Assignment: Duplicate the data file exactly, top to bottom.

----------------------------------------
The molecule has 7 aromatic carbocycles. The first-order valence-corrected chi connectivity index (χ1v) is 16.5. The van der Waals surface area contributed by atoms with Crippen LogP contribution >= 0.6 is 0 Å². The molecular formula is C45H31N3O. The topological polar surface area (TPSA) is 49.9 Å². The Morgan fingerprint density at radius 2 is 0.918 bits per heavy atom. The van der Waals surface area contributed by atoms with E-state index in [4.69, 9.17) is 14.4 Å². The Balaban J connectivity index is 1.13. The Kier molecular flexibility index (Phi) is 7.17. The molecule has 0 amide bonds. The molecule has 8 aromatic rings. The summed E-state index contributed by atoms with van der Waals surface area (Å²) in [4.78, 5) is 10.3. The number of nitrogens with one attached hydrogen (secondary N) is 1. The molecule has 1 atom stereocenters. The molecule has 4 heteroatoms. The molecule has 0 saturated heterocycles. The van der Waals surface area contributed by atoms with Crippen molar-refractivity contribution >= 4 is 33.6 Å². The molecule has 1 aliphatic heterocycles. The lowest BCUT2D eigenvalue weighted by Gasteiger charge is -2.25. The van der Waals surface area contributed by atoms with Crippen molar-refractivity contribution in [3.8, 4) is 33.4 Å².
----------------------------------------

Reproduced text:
The molecule has 7 aromatic carbocycles. The first-order valence-corrected chi connectivity index (χ1v) is 16.5. The van der Waals surface area contributed by atoms with Crippen LogP contribution >= 0.6 is 0 Å². The molecular formula is C45H31N3O. The topological polar surface area (TPSA) is 49.9 Å². The Morgan fingerprint density at radius 2 is 0.918 bits per heavy atom. The van der Waals surface area contributed by atoms with E-state index in [4.69, 9.17) is 14.4 Å². The Balaban J connectivity index is 1.13. The Kier molecular flexibility index (Phi) is 7.17. The molecule has 0 amide bonds. The molecule has 8 aromatic rings. The summed E-state index contributed by atoms with van der Waals surface area (Å²) in [4.78, 5) is 10.3. The number of nitrogens with one attached hydrogen (secondary N) is 1. The molecule has 1 atom stereocenters. The molecule has 4 heteroatoms. The molecule has 0 saturated heterocycles. The van der Waals surface area contributed by atoms with Crippen molar-refractivity contribution >= 4 is 33.6 Å². The molecule has 1 aliphatic heterocycles. The lowest BCUT2D eigenvalue weighted by Gasteiger charge is -2.25. The van der Waals surface area contributed by atoms with Crippen molar-refractivity contribution in [3.8, 4) is 33.4 Å².